Citing the recent scrutiny on its employees’ working conditions, a group of Amazon shareholders has filed a resolution asking the board of directors to commission an independent audit on workplace health and safety at the company. The resolution calls for the audit to be conducted with input from Amazon employees and experts in workplace safety and surveillance.
“As Amazon strives to be ‘the Earth’s Safest Place to Work,’ a review is needed of the practices that have made the company a leader in workplace injuries and a target for criticism and regulation,” the shareholders’ resolution reads. “With surveillance and productivity quotas linked to high injury rates, we urge Amazon to commission an independent audit of these practices.”
If Amazon doesn’t challenge the resolution, shareholders will vote on it at the company’s annual shareholder meeting in May.
Mary Beth Gallagher is director of engagement at Domini Impact Investments, which filed the resolution. She said Amazon needs to evaluate its business model, as well as its high turnover and injury rates. Gallagher pointed to the numerous safety issues and concerns raised about Amazon workplaces during the pandemic, and the deaths of six people at an Amazon warehouse in Illinois that was struck by a tornado on December 10th.
All the incidents “have raised serious questions and drawn scrutiny from legislators, regulators, and the public,” Gallagher said in a statement emailed to The Verge. She said Domini wants the audit to examine “the way in which employee productivity metrics and surveillance contribute to a less safe and stable work environment.”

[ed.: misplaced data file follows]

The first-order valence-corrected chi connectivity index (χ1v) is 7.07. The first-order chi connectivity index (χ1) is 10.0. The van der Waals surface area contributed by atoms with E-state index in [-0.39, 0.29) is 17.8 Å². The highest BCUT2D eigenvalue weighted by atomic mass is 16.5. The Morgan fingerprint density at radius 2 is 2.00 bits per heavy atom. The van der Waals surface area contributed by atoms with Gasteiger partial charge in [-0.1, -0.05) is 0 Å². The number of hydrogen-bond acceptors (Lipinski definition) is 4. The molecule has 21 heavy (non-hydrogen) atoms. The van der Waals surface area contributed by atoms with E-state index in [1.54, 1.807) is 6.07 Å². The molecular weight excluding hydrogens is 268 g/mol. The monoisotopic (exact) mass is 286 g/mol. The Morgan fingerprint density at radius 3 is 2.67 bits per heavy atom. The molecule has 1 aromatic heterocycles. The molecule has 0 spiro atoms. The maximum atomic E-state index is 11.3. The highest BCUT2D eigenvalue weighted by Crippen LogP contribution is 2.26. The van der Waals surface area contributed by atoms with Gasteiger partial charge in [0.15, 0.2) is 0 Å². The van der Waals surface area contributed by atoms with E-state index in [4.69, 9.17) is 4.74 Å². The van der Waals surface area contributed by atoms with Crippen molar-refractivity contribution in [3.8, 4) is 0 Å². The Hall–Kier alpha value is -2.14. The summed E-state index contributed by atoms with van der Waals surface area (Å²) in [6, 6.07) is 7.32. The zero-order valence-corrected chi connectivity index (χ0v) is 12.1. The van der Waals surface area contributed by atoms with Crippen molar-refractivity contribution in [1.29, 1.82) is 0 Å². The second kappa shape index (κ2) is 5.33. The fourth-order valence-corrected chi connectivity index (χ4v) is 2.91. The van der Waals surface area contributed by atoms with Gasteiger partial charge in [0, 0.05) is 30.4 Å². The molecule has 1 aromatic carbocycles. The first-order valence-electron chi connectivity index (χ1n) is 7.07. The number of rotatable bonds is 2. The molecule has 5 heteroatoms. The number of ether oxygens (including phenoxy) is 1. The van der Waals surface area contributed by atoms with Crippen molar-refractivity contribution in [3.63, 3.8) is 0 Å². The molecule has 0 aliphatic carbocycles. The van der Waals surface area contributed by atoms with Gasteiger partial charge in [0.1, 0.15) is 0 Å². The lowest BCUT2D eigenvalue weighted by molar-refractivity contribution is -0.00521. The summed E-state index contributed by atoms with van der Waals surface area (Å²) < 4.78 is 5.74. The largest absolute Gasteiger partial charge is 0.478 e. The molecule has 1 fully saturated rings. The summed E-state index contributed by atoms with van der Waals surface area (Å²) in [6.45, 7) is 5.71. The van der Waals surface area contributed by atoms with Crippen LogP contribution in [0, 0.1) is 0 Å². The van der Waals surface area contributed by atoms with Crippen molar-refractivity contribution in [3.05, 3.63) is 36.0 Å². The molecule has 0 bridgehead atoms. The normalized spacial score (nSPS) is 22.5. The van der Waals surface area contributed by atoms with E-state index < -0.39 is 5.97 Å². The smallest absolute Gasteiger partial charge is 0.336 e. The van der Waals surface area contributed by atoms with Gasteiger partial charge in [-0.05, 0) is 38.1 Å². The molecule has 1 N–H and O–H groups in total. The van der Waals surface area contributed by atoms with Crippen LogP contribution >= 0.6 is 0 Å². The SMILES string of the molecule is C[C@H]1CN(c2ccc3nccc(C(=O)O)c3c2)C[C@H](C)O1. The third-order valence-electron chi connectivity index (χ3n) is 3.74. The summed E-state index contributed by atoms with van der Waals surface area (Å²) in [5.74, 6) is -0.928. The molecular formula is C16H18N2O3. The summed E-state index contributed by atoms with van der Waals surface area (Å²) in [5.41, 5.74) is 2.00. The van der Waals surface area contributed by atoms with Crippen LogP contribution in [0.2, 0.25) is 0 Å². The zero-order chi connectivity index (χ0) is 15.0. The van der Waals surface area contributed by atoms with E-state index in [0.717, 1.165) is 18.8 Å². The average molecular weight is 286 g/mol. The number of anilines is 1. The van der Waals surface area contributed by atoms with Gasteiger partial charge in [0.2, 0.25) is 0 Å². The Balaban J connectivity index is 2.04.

Courtenay Brown, a worker at an Amazon Fresh warehouse in New Jersey and leader of workers’ group United for Respect, testified before Congress on December 7th about work conditions at her facility. She said she sorts up to 50,000 groceries for delivery daily, stepping in and out of temperatures as low as minus-10 degrees Fahrenheit. Since the warehouse is understaffed, there are few opportunities for breaks. And, she said, workers are monitored from the moment they pull into the parking lot.
“If we fall behind in any way during our 11 hour shift, we risk being disciplined,” Brown said before the Senate Finance Subcommittee on Fiscal Responsibility and Economic Growth. “We are pushed to our limit to the point where we can’t even take regular bathroom breaks. Often we have to run to and from the bathroom in under two minutes so we don’t get in trouble.”
The shareholders want the audit to evaluate the company’s productivity quotas, surveillance practices, and the effects of these practices on injury rates and turnover. Amazon did not reply to a request for comment from The Verge about the proposal.
Gallagher says her company’s hope is that a thorough evaluation “will produce corporate policy changes that make workplaces safer for associates and cement Amazon as the industry leader in health and safety it states it wants to be.”